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Essences are highly aromatic substances made in plants by specialised secretory cells according to the plant’s needs.  These are the source of the essential oils and essences used in aromatherapy and flower essences.

Aromatherapy Essences and Australian Wild Flower Essences

What is Wholistic Essential Oil and Flower Essence Therapy

What are essences and essential oils

How is an essential oil formed

History and use of essential oils and essences

What is Wholistic Essential Oil and Flower Essence therapy

Wholistic Essential Oil and Flower Essence Therapy

Aromatherapy essential oils can be incorporated into your  session, or tailor-made in products  eg creams, balms, roll ons and perfumes. As some essential oils can interact with medications you may be taking, these will be cross checked and note taken of any oils to avoid. A product or blend tailored to your needs can be made and is also available for home use.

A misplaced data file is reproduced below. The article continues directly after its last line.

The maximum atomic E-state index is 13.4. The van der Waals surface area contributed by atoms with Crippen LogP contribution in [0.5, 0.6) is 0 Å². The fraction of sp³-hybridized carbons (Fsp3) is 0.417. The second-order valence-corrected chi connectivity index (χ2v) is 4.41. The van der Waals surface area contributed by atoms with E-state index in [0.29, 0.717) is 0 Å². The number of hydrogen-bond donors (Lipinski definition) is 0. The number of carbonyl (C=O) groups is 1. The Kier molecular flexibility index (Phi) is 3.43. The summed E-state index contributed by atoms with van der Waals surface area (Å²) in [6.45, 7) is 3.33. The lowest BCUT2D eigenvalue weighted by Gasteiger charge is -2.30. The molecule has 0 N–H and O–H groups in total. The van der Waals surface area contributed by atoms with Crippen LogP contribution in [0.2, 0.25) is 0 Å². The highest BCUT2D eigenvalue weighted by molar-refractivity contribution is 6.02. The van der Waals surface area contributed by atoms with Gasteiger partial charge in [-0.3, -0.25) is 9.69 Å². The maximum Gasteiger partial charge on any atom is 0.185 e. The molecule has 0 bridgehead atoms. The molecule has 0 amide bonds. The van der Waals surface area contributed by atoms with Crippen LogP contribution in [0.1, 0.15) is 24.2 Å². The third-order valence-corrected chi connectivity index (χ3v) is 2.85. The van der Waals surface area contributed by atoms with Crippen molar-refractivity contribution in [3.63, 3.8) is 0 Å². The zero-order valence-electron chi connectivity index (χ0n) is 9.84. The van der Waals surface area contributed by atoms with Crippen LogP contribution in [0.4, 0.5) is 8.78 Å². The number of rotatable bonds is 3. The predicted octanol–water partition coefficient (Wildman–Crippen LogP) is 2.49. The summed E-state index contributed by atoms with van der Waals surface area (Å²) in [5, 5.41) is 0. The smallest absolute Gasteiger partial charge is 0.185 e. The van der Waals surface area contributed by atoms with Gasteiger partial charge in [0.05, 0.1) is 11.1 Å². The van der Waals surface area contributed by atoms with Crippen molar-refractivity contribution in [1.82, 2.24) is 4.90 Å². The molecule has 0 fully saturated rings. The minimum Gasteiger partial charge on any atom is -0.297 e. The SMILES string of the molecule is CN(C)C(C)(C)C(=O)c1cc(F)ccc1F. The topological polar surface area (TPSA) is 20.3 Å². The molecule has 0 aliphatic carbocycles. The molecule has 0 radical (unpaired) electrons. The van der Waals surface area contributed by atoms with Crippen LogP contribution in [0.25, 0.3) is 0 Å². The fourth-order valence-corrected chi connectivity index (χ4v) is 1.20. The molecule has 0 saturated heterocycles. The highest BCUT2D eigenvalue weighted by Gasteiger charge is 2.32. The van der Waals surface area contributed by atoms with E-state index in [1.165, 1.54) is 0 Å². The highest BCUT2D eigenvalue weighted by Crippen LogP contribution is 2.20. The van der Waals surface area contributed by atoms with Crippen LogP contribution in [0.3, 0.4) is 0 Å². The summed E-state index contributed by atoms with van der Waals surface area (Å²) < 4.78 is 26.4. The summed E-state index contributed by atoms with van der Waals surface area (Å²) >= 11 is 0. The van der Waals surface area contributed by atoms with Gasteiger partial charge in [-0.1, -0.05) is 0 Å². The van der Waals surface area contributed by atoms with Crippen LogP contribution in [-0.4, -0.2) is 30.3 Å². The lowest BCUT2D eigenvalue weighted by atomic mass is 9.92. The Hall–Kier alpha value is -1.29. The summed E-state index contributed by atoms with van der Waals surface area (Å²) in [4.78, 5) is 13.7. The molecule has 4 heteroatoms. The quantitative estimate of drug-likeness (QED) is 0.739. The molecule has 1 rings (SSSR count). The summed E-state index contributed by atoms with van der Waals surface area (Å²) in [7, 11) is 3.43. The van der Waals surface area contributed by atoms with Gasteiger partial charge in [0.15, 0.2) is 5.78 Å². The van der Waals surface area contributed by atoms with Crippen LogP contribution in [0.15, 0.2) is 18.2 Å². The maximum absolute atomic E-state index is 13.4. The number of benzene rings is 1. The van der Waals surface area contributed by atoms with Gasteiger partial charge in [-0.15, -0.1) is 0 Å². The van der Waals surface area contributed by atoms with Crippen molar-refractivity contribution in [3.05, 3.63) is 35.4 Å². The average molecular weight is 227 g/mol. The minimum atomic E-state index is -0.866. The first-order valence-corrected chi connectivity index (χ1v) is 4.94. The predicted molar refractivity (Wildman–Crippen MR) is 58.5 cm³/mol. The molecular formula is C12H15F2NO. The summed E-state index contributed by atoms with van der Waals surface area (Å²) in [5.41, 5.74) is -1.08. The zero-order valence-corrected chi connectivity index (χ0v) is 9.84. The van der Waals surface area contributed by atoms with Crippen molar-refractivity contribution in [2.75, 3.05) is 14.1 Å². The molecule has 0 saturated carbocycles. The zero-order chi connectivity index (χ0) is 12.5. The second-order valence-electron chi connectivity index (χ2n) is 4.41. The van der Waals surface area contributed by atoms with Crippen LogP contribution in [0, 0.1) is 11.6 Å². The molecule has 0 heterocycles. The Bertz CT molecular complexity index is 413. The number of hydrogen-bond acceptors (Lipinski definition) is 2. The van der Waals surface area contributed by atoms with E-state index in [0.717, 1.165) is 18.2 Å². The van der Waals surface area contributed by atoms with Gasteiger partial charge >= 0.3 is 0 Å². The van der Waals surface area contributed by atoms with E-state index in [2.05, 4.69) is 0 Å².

Aromatherapy is also known as Essential Oil therapy

Essential Oil therapy utilizes knowledge of the chemical properties, energetic and subtle vibrational effects of the the oils.  Aspects of your physical, mental, emotional and spiritual health may benefit from the use of essential oils specially selected for specific conditions or purposes.

The following excerpt explains how essential oils are used in therapy.

The therapist works with the client to achieve a result. The aim is to treat the whole person, body, mind and spirit, not just the symptoms, so that a sense of wellbeing and responsibility for one’s health can be achieved.

Fragrance researchers have noted that odours can and do influence mood, evoke emotions, counteract stress and reduce high blood pressure. They can also have an influence on hormonal response and can influence the cortical areas of the brain that are associated with memory and learning. Aromatherapy is in use in hospitals, nursing homes, day spas the beauty industry and natural therapies to name a few.